Most relationships for property management last for years, so it’s good to ask any property manager you may hire an array of important questions. In addition to addressing things specifically important that you’ve already identified, I suggest that you also consider the following:
How many units does a given manager oversee? A manager with support staff like someone to show properties, a dedicated bookkeeper who does client statements, and other support could reasonably manage about 110 or so units. A small company—like Smiley and Associates where one person does nearly everything, with occasional help from an assistant—could reasonably handle about 65 units maximum without compromising quality of service.
How does the company treat the renters it oversees? How do tenants report maintenance issues? By email, phone call, a portal? How soon can your tenant expect to hear from the management company once they’ve made a maintenance or any other request? How easy is it for a tenant to reach a live human being at the management company?
Does the company call landlord references of potential tenants or farm it out to a service? Do they ever approve applications without having reached references? When I hung my license (apprenticed) I worked in an office with four managers. They farmed out their application processing. I’d often see reports come back with “could not reach landlord.” Some of the managers would note it and respond appropriately, by speaking with the renter and perhaps increasing the amount of security deposit or getting a co-signer, but some managers would just take the report sheet and file it without checking it out in detail or adjusting for missing info.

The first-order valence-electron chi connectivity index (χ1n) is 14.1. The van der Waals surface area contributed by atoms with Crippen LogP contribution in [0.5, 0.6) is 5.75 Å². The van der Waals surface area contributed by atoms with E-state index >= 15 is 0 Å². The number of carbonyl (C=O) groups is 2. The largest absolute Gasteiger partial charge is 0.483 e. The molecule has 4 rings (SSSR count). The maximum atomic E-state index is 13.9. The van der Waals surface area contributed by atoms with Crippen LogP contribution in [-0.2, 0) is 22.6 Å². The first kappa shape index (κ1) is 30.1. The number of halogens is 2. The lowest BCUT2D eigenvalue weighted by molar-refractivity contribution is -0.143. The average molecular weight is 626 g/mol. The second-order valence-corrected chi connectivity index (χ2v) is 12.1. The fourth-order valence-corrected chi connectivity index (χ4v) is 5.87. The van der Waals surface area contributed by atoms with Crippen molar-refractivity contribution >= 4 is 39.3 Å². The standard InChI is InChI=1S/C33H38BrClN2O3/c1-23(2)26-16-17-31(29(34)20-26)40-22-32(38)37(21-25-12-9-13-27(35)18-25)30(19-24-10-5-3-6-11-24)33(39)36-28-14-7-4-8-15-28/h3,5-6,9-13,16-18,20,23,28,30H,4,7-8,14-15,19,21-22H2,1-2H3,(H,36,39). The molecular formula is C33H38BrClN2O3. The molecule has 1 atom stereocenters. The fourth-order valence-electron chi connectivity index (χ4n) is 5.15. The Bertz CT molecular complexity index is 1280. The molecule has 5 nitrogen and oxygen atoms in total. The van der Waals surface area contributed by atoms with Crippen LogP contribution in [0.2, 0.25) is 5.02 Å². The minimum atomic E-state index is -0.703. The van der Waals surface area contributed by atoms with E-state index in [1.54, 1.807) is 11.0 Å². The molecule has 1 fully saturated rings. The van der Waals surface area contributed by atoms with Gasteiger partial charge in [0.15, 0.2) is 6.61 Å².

Does the company help you keep track of things like making sure your roof is okay before there’s an issue? Do they walkthrough the property periodically and if so, what do they look for and how often? Do they customize things for you, for example if you want to have your furnace tuned up every two years by a particular company, will they use the company you want and not impose a more frequent schedule than you want? Do they mark up any of the invoices that you pay and keep a cut?
How many years’ experience does the manager assigned to your property have under his or her belt? How old is the company and is it fully legal in regard to licensing and insurance? Calling a few client references is a good idea too.
Does the management company ever charge your renters for things beyond their monthly rent obligation? If so, for what and what is that process? I’ve heard from renters who report a company giving them no notice for sending someone to clean up their yard (workers who the renters observed being in the yard for about 15 minutes), and then sending them a large bill with a demand that they pay it immediately.
Landlords vetting a management company might also learn some good information by asking to see the lease that they provide to renters. How often does the manager impose fines on tenants, what for and how much?
Does the management company require that you do anything specific regarding maintenance, such as annual furnace tune ups? I know of a company that requires its landlords to consent to twice annual gutter cleaning, which is not usually needed that frequently.
Does the company require you to have any particulars in place at a rental, such as a sprinkler system for lawns, blinds on windows, or a fire extinguisher? Is the manager willing to keep a list of any house ideosyncracies, such as making sure wool carpet is cleaned properly or making sure to tell all new renters any unique operating instructions for any appurtenances?
Happy renters make longer-term renters. If your management company treats your renters with class and dignity, you will benefit. That said, be skeptical of some bad online reviews you may find. Renters can be very passionate about small slights from a property manager and sometimes those bad reviews are not fully founded. But of course, many times they are. The internet is a wild and mostly unrestrained ecosystem in that regard in this business.
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